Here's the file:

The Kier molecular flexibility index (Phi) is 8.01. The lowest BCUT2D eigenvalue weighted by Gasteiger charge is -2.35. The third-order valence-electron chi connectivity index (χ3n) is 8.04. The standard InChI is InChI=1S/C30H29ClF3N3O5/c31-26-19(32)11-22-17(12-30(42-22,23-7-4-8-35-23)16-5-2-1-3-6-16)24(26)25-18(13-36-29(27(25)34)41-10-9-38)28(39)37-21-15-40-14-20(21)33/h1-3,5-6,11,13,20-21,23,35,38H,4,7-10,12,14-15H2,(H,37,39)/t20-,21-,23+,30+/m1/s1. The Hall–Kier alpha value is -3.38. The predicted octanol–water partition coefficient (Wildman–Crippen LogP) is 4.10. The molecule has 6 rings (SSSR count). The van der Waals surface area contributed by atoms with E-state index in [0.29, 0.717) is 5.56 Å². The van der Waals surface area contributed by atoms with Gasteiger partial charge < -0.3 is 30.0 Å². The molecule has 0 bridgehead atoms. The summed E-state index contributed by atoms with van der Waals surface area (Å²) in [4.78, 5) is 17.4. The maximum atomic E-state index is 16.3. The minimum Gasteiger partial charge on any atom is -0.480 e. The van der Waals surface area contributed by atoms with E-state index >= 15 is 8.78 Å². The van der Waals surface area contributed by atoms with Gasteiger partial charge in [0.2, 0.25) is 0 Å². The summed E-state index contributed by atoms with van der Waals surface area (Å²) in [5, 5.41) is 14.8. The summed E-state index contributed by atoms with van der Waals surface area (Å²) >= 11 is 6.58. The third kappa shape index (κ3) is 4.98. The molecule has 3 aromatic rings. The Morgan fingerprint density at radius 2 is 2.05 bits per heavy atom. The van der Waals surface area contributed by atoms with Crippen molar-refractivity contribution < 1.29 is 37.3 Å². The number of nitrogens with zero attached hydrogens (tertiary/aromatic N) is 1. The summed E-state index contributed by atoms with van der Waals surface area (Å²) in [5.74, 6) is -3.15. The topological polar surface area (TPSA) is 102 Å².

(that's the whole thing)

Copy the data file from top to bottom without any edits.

The Kier molecular flexibility index (Phi) is 8.01. The lowest BCUT2D eigenvalue weighted by Gasteiger charge is -2.35. The third-order valence-electron chi connectivity index (χ3n) is 8.04. The standard InChI is InChI=1S/C30H29ClF3N3O5/c31-26-19(32)11-22-17(12-30(42-22,23-7-4-8-35-23)16-5-2-1-3-6-16)24(26)25-18(13-36-29(27(25)34)41-10-9-38)28(39)37-21-15-40-14-20(21)33/h1-3,5-6,11,13,20-21,23,35,38H,4,7-10,12,14-15H2,(H,37,39)/t20-,21-,23+,30+/m1/s1. The Hall–Kier alpha value is -3.38. The predicted octanol–water partition coefficient (Wildman–Crippen LogP) is 4.10. The molecule has 6 rings (SSSR count). The van der Waals surface area contributed by atoms with E-state index in [0.29, 0.717) is 5.56 Å². The van der Waals surface area contributed by atoms with Gasteiger partial charge < -0.3 is 30.0 Å². The molecule has 0 bridgehead atoms. The summed E-state index contributed by atoms with van der Waals surface area (Å²) in [4.78, 5) is 17.4. The maximum atomic E-state index is 16.3. The minimum Gasteiger partial charge on any atom is -0.480 e. The van der Waals surface area contributed by atoms with E-state index >= 15 is 8.78 Å². The van der Waals surface area contributed by atoms with Gasteiger partial charge in [0.2, 0.25) is 0 Å². The summed E-state index contributed by atoms with van der Waals surface area (Å²) in [5, 5.41) is 14.8. The summed E-state index contributed by atoms with van der Waals surface area (Å²) >= 11 is 6.58. The third kappa shape index (κ3) is 4.98. The molecule has 3 aromatic rings. The Morgan fingerprint density at radius 2 is 2.05 bits per heavy atom. The van der Waals surface area contributed by atoms with Crippen molar-refractivity contribution < 1.29 is 37.3 Å². The number of nitrogens with zero attached hydrogens (tertiary/aromatic N) is 1. The summed E-state index contributed by atoms with van der Waals surface area (Å²) in [5.74, 6) is -3.15. The topological polar surface area (TPSA) is 102 Å².